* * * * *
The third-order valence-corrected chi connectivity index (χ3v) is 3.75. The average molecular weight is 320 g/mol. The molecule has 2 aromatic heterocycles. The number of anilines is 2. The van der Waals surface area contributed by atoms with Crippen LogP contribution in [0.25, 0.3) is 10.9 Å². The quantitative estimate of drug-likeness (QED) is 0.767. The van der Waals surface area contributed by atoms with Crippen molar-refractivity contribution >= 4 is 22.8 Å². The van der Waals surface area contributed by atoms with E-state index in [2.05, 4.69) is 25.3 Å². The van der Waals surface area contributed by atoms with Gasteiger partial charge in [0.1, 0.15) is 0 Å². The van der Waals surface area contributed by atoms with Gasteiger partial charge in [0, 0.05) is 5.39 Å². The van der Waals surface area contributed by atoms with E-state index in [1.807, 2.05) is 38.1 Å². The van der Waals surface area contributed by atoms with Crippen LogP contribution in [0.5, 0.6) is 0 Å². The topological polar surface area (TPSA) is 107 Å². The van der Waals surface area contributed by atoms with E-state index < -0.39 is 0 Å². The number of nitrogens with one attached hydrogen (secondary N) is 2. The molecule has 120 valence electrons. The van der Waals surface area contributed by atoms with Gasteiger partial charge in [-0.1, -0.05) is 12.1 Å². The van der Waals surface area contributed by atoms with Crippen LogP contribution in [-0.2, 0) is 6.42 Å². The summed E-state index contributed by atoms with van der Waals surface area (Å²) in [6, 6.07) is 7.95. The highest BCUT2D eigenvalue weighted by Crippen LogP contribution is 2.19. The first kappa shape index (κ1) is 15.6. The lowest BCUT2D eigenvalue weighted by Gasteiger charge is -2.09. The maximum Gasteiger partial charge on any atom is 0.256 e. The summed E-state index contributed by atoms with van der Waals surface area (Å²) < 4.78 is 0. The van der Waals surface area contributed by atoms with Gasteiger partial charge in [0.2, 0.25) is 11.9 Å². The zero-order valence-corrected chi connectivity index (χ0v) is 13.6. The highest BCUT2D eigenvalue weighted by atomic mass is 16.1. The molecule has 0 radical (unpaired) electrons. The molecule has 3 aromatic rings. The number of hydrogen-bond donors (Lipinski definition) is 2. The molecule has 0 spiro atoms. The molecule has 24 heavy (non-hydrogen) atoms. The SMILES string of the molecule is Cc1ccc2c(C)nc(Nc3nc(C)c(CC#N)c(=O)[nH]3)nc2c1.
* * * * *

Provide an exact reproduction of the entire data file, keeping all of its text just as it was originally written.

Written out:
The third-order valence-corrected chi connectivity index (χ3v) is 3.75. The average molecular weight is 320 g/mol. The molecule has 2 aromatic heterocycles. The number of anilines is 2. The van der Waals surface area contributed by atoms with Crippen LogP contribution in [0.25, 0.3) is 10.9 Å². The quantitative estimate of drug-likeness (QED) is 0.767. The van der Waals surface area contributed by atoms with Crippen molar-refractivity contribution >= 4 is 22.8 Å². The van der Waals surface area contributed by atoms with E-state index in [2.05, 4.69) is 25.3 Å². The van der Waals surface area contributed by atoms with Gasteiger partial charge in [0.1, 0.15) is 0 Å². The van der Waals surface area contributed by atoms with Gasteiger partial charge in [0, 0.05) is 5.39 Å². The van der Waals surface area contributed by atoms with E-state index in [1.807, 2.05) is 38.1 Å². The van der Waals surface area contributed by atoms with Crippen LogP contribution in [0.5, 0.6) is 0 Å². The topological polar surface area (TPSA) is 107 Å². The van der Waals surface area contributed by atoms with E-state index < -0.39 is 0 Å². The number of nitrogens with one attached hydrogen (secondary N) is 2. The molecule has 120 valence electrons. The van der Waals surface area contributed by atoms with Gasteiger partial charge in [-0.1, -0.05) is 12.1 Å². The van der Waals surface area contributed by atoms with Crippen LogP contribution in [-0.2, 0) is 6.42 Å². The summed E-state index contributed by atoms with van der Waals surface area (Å²) in [6, 6.07) is 7.95. The highest BCUT2D eigenvalue weighted by Crippen LogP contribution is 2.19. The first kappa shape index (κ1) is 15.6. The lowest BCUT2D eigenvalue weighted by Gasteiger charge is -2.09. The maximum Gasteiger partial charge on any atom is 0.256 e. The summed E-state index contributed by atoms with van der Waals surface area (Å²) < 4.78 is 0. The van der Waals surface area contributed by atoms with Gasteiger partial charge in [0.2, 0.25) is 11.9 Å². The zero-order valence-corrected chi connectivity index (χ0v) is 13.6. The highest BCUT2D eigenvalue weighted by atomic mass is 16.1. The molecule has 0 radical (unpaired) electrons. The molecule has 3 aromatic rings. The number of hydrogen-bond donors (Lipinski definition) is 2. The molecule has 0 spiro atoms. The molecule has 24 heavy (non-hydrogen) atoms. The SMILES string of the molecule is Cc1ccc2c(C)nc(Nc3nc(C)c(CC#N)c(=O)[nH]3)nc2c1.